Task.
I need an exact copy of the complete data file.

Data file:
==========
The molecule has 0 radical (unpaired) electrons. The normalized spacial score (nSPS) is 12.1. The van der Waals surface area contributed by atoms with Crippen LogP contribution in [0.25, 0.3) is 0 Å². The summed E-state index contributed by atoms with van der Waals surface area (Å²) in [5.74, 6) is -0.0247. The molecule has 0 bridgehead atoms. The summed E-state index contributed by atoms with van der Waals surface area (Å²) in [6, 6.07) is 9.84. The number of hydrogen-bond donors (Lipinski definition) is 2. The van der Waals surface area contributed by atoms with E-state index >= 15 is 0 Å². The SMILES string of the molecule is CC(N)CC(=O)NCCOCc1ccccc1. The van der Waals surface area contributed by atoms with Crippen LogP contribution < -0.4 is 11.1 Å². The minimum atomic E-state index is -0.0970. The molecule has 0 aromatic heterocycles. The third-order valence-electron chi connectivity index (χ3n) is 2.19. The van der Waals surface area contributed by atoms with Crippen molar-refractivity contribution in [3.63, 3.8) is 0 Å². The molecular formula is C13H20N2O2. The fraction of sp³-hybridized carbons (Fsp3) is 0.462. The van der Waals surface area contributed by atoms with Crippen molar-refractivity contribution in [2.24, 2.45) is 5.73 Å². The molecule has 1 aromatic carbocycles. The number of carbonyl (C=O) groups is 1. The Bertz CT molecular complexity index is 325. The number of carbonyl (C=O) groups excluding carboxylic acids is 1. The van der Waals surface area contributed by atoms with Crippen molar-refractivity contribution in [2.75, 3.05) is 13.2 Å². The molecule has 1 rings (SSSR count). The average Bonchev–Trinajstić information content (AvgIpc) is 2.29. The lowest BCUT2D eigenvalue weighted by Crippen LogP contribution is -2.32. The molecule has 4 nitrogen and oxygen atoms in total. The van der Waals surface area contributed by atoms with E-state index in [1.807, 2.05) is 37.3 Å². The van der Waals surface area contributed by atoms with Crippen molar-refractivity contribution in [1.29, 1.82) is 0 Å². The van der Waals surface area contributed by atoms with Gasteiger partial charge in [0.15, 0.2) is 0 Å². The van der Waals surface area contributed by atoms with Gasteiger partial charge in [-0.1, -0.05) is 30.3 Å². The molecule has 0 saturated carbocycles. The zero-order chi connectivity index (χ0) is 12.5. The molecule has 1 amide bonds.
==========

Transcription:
The molecule has 0 radical (unpaired) electrons. The normalized spacial score (nSPS) is 12.1. The van der Waals surface area contributed by atoms with Crippen LogP contribution in [0.25, 0.3) is 0 Å². The summed E-state index contributed by atoms with van der Waals surface area (Å²) in [5.74, 6) is -0.0247. The molecule has 0 bridgehead atoms. The summed E-state index contributed by atoms with van der Waals surface area (Å²) in [6, 6.07) is 9.84. The number of hydrogen-bond donors (Lipinski definition) is 2. The van der Waals surface area contributed by atoms with E-state index >= 15 is 0 Å². The SMILES string of the molecule is CC(N)CC(=O)NCCOCc1ccccc1. The van der Waals surface area contributed by atoms with Crippen LogP contribution < -0.4 is 11.1 Å². The minimum atomic E-state index is -0.0970. The molecule has 0 aromatic heterocycles. The third-order valence-electron chi connectivity index (χ3n) is 2.19. The van der Waals surface area contributed by atoms with Crippen molar-refractivity contribution in [3.63, 3.8) is 0 Å². The molecular formula is C13H20N2O2. The fraction of sp³-hybridized carbons (Fsp3) is 0.462. The van der Waals surface area contributed by atoms with Crippen molar-refractivity contribution in [2.24, 2.45) is 5.73 Å². The molecule has 1 aromatic carbocycles. The number of carbonyl (C=O) groups is 1. The Bertz CT molecular complexity index is 325. The number of carbonyl (C=O) groups excluding carboxylic acids is 1. The van der Waals surface area contributed by atoms with Crippen molar-refractivity contribution in [2.75, 3.05) is 13.2 Å². The molecule has 1 rings (SSSR count). The average Bonchev–Trinajstić information content (AvgIpc) is 2.29. The lowest BCUT2D eigenvalue weighted by Crippen LogP contribution is -2.32. The molecule has 4 nitrogen and oxygen atoms in total. The van der Waals surface area contributed by atoms with E-state index in [1.807, 2.05) is 37.3 Å². The van der Waals surface area contributed by atoms with Crippen molar-refractivity contribution in [1.29, 1.82) is 0 Å². The van der Waals surface area contributed by atoms with Gasteiger partial charge in [0.15, 0.2) is 0 Å². The van der Waals surface area contributed by atoms with Gasteiger partial charge in [-0.1, -0.05) is 30.3 Å². The molecule has 0 saturated carbocycles. The zero-order chi connectivity index (χ0) is 12.5. The molecule has 1 amide bonds.